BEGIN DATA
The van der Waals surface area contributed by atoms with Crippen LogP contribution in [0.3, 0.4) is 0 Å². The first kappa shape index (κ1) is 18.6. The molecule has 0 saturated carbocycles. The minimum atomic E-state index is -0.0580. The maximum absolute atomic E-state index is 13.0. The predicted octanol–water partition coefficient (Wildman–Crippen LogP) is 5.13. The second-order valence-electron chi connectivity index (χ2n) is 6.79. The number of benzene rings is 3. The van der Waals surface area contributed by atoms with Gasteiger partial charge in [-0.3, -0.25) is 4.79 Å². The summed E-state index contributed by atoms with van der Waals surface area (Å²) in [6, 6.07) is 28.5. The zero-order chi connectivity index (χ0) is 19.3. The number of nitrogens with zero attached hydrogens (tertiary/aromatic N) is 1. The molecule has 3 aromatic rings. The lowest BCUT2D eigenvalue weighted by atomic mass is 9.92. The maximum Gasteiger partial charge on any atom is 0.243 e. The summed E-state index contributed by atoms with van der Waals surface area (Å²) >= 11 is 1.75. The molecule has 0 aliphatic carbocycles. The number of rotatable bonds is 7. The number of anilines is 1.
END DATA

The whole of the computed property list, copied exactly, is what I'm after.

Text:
The van der Waals surface area contributed by atoms with Crippen LogP contribution in [0.3, 0.4) is 0 Å². The first kappa shape index (κ1) is 18.6. The molecule has 0 saturated carbocycles. The minimum atomic E-state index is -0.0580. The maximum absolute atomic E-state index is 13.0. The predicted octanol–water partition coefficient (Wildman–Crippen LogP) is 5.13. The second-order valence-electron chi connectivity index (χ2n) is 6.79. The number of benzene rings is 3. The van der Waals surface area contributed by atoms with Gasteiger partial charge in [-0.3, -0.25) is 4.79 Å². The summed E-state index contributed by atoms with van der Waals surface area (Å²) in [6, 6.07) is 28.5. The zero-order chi connectivity index (χ0) is 19.3. The number of nitrogens with zero attached hydrogens (tertiary/aromatic N) is 1. The molecule has 3 aromatic rings. The lowest BCUT2D eigenvalue weighted by atomic mass is 9.92. The maximum Gasteiger partial charge on any atom is 0.243 e. The summed E-state index contributed by atoms with van der Waals surface area (Å²) >= 11 is 1.75. The molecule has 0 aliphatic carbocycles. The number of rotatable bonds is 7. The number of anilines is 1.